SafeWater, a strategic business unit within Grundfos, has announced that it is partnering with World Vision’s Zambia WASH (Water, Sanitation and Hygiene) programme to provide cost-effective SQFlex solar water pumps as an easy-to-use and sustainable alternative to traditional hand pumps in rural Zambia.
World Vision’s Zambia WASH programme has already retrofitted 80 new solar pumps, designed by Grundfos, reaching more than 20,000 people, and is planning to reach several thousands more by 2030. The SQFlex pumps make use of renewable energy to efficiently provide clean water by reducing queues and time needed for water collection, as well as providing reliable access to water.
Commenting on their partnership and latest rollout of new pumps, SafeWater’s Senior Director, Pia Yasuko Rask said: “We are extremely proud to partner with World Vision to support their mission in Zambia. Our solar pump technology is based on years of research and is tailored to the specific local need. Grundfos has an overarching ambition to reach 300 million people with access to clean drinking water by 2030. Through strategic partnerships with world class partners like World Vision, we want to provide water that is both clean and easily accessible, and from a reliable source that is sustainable and efficiently run.”
Operating hand pumps is physically difficult, and they produce only a limited flow of water, making pumping water both a time-consuming and a labor-intensive task for many women and children, who must walk long distances to collect water.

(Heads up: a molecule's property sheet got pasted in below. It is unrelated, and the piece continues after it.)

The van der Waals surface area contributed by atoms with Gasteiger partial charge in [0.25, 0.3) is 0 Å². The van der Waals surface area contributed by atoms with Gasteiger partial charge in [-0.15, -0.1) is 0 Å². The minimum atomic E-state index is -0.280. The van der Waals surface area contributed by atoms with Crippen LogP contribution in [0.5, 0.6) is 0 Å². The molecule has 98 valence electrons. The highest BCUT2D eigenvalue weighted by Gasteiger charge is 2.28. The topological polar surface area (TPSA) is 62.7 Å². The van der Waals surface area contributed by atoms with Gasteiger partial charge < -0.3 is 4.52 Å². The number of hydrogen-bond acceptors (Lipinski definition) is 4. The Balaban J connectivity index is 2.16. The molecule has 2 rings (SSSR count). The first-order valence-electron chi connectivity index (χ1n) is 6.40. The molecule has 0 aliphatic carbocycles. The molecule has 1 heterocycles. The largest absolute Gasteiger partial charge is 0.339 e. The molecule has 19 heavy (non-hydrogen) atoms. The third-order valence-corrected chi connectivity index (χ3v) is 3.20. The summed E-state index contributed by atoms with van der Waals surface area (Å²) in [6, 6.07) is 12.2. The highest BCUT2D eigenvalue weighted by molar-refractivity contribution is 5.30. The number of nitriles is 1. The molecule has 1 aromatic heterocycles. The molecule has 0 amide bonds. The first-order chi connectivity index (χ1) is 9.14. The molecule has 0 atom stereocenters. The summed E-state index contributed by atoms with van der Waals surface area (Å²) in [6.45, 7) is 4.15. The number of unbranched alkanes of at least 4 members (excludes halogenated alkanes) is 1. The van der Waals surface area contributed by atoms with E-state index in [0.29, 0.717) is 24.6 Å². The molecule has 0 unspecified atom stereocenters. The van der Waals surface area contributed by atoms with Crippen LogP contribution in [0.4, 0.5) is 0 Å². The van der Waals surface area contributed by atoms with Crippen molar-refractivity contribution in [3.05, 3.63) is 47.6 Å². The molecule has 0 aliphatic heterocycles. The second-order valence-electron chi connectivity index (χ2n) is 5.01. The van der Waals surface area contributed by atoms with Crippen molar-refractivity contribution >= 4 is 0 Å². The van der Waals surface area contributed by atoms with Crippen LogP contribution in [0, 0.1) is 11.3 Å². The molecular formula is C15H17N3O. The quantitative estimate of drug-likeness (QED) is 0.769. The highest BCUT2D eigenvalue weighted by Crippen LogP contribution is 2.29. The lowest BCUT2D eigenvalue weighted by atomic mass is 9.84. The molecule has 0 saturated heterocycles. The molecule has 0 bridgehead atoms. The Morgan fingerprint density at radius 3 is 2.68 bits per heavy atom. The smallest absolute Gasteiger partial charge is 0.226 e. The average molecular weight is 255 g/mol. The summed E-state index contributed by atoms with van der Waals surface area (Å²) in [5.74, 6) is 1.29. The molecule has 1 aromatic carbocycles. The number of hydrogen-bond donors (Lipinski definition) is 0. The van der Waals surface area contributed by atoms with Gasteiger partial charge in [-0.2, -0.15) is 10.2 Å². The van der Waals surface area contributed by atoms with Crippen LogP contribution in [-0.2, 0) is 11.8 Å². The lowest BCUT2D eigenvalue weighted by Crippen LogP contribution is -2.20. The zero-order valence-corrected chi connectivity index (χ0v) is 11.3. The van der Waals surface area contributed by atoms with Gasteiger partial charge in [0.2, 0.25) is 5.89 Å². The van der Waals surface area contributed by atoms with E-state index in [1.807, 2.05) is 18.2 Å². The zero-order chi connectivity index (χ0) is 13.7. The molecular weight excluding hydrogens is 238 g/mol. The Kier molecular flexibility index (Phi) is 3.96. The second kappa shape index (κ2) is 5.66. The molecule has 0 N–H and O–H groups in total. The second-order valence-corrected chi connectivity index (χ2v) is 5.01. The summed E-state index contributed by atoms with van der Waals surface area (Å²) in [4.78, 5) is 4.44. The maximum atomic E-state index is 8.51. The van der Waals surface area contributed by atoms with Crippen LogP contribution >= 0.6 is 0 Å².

The World Vision system (SQFlex 1-30 and SQFlex 1-70) is typically designed with six taps and a 5,000-litre storage tank, designed to make water available throughout each day, and easy for people, including women and children, to draw and carry home. Each pump serves on average 300 people.
“This really is a game changer for people living in rural areas when we want to retrofit hand pumps with SQFlex”, said Maybin Ngambi, Technical Programme Manager for World Vision Zambia. “Most communities could never have imagined a time when they would see water being pumped using solar energy. Having clean water readily available for people to use is something unimaginable in these traditionally underserved communities.”
World Vision is committed to ensuring that the pumping systems continue to run efficiently, working closely with each community and with local government to establish collaborative management approaches and building knowledge and skills transfer through local training programmes.
“We work with the communities and local officials to identify the most appropriate maintenance solutions to make sure we can deliver long-term reliable water access. The Grundfos solar-powered systems have proven to be very reliable, providing sufficient levels of clean water for the first time to many of these families”, said Maybin Ngambi.
What makes the water clean to drink?
Before the water system is commissioned, the water quality is tested by an approved laboratory by the Zambian government to analyse chemical, bacterial, and other physical characteristics. In addition, World Vision typically installs an online chlorinator in each tank to promote sufficient residual chlorine to deal with recontamination while water is transported, in use or during storage. These measures and the use of materials that meet international drinking water standards ensure access to clean water for the local communities, and also improve hygiene and sanitation levels related to water collection.